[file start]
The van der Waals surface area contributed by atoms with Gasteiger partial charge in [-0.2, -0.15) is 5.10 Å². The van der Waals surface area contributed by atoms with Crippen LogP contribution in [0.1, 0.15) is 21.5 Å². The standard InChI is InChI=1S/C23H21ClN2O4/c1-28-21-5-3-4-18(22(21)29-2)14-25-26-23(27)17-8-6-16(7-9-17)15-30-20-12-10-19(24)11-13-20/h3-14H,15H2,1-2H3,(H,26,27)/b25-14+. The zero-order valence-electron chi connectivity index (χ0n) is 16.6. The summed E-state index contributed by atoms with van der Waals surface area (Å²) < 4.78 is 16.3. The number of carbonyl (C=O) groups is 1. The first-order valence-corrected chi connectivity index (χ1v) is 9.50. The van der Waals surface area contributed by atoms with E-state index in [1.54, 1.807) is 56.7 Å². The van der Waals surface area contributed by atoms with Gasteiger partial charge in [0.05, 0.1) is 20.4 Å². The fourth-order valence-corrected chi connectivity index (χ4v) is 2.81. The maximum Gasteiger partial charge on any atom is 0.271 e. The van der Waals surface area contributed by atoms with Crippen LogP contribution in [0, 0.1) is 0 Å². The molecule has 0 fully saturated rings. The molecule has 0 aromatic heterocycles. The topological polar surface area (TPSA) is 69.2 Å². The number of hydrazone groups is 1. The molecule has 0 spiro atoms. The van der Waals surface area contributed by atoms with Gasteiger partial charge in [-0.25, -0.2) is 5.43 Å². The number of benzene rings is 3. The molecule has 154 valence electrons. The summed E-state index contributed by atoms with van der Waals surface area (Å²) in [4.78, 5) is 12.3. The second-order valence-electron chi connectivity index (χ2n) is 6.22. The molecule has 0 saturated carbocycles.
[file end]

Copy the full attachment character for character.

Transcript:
The van der Waals surface area contributed by atoms with Gasteiger partial charge in [-0.2, -0.15) is 5.10 Å². The van der Waals surface area contributed by atoms with Crippen LogP contribution in [0.1, 0.15) is 21.5 Å². The standard InChI is InChI=1S/C23H21ClN2O4/c1-28-21-5-3-4-18(22(21)29-2)14-25-26-23(27)17-8-6-16(7-9-17)15-30-20-12-10-19(24)11-13-20/h3-14H,15H2,1-2H3,(H,26,27)/b25-14+. The zero-order valence-electron chi connectivity index (χ0n) is 16.6. The summed E-state index contributed by atoms with van der Waals surface area (Å²) < 4.78 is 16.3. The number of carbonyl (C=O) groups is 1. The first-order valence-corrected chi connectivity index (χ1v) is 9.50. The van der Waals surface area contributed by atoms with E-state index in [1.54, 1.807) is 56.7 Å². The van der Waals surface area contributed by atoms with Gasteiger partial charge in [0.05, 0.1) is 20.4 Å². The fourth-order valence-corrected chi connectivity index (χ4v) is 2.81. The maximum Gasteiger partial charge on any atom is 0.271 e. The van der Waals surface area contributed by atoms with Crippen LogP contribution in [0, 0.1) is 0 Å². The molecule has 0 fully saturated rings. The molecule has 0 aromatic heterocycles. The topological polar surface area (TPSA) is 69.2 Å². The number of hydrazone groups is 1. The molecule has 0 spiro atoms. The van der Waals surface area contributed by atoms with Gasteiger partial charge in [-0.25, -0.2) is 5.43 Å². The number of benzene rings is 3. The molecule has 154 valence electrons. The summed E-state index contributed by atoms with van der Waals surface area (Å²) in [4.78, 5) is 12.3. The second-order valence-electron chi connectivity index (χ2n) is 6.22. The molecule has 0 saturated carbocycles.